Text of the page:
My father and I continue on our adventures, this time in California.

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Ill update on our trip to the Bay Area and hiking through Muir woods… For now my life is currently in hold, as is blogging, as I try to unpack and revitalize

For now here are some pictures and feel free to check out my twitter at http://www.Twitter.com/bettinainclan

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Too many people spend too much time planning their lives, and not living their lives…. Our own mortality, and that of our loved ones, is enough to snap anyone out of the planning phase and into the “Let’s Do It” stage of life.

Some of my father’s childhood dreams came true yesterday, as we stepped back in time during our visit to Tombstone, Arizona. On Day 5 of our cross-country road trip we made a pit-stop in the historic Western boom town with plans of seeing the O.K. Corral, the home of the Earp brothers and adventuring around the old mining town, which once was one of the largest towns in America.

We arrived into town early Thursday morning with plans to stay the day until about 3:00 pm, to see the 2:00 pm re-enactment of the shoot out at the OK Corral. After slathering on a lot of sunblock in preparation for a scorching day in the Arizona desert, high of 104 degrees, my dad proudly placed his massive hat on his head (my father has his sombrero/ umbrella ). Not to be out done, I found my large floppy hat, and together, with our VERY large head gear, we took on Tombstone….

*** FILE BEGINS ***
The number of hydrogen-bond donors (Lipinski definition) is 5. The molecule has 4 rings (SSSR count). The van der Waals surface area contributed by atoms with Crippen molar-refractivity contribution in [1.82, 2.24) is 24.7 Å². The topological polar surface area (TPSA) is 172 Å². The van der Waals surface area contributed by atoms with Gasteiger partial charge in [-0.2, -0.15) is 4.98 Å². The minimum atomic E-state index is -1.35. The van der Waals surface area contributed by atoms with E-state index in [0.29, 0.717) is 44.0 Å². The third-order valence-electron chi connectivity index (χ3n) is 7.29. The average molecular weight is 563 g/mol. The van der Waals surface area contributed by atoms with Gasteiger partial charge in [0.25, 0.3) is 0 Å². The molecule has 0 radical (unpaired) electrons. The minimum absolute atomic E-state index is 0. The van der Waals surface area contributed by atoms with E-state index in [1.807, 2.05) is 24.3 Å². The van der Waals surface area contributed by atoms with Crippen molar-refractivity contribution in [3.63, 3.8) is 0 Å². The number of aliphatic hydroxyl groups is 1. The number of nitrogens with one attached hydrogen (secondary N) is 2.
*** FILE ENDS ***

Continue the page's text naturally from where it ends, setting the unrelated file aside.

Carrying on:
Our first stop during the day was the visitor center where the nicest man provided us with all the information needed to plan out our day. We chit-chatted and I told him about the cross-country trip with my dad, and why I was moving and he told me he was a fellow Republican. We then started talking Presidential politics for a moment. He is a big Palin fan…. What I realized during the trip, is that Tombstone, Arizona is a town deeply rooted in politics… even the fight at the OK Corral was part of a Republican versus Democrat struggle. MORE

Thanks to advice at the visitor center, our Tombstone visit included trips to the Birdcage Theater, the Tombstone Court House, the Epitaph Newspaper, Big Nose Kate’s Saloon, the cemetery, The O.K. Corral and a trolley visit around town.

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My father could not have been happier in Tombstone. He would stop in shops and look at the artifacts with care, as to take in each and every moment and internalize it in his memory. He really must have been in good spirits because when we made a stop at Big Nose Kate’s Saloon my father ordered a beer, a real beer, instead of his usual O’Dules non-alcoholic beer. Though his doctor told him it was ok to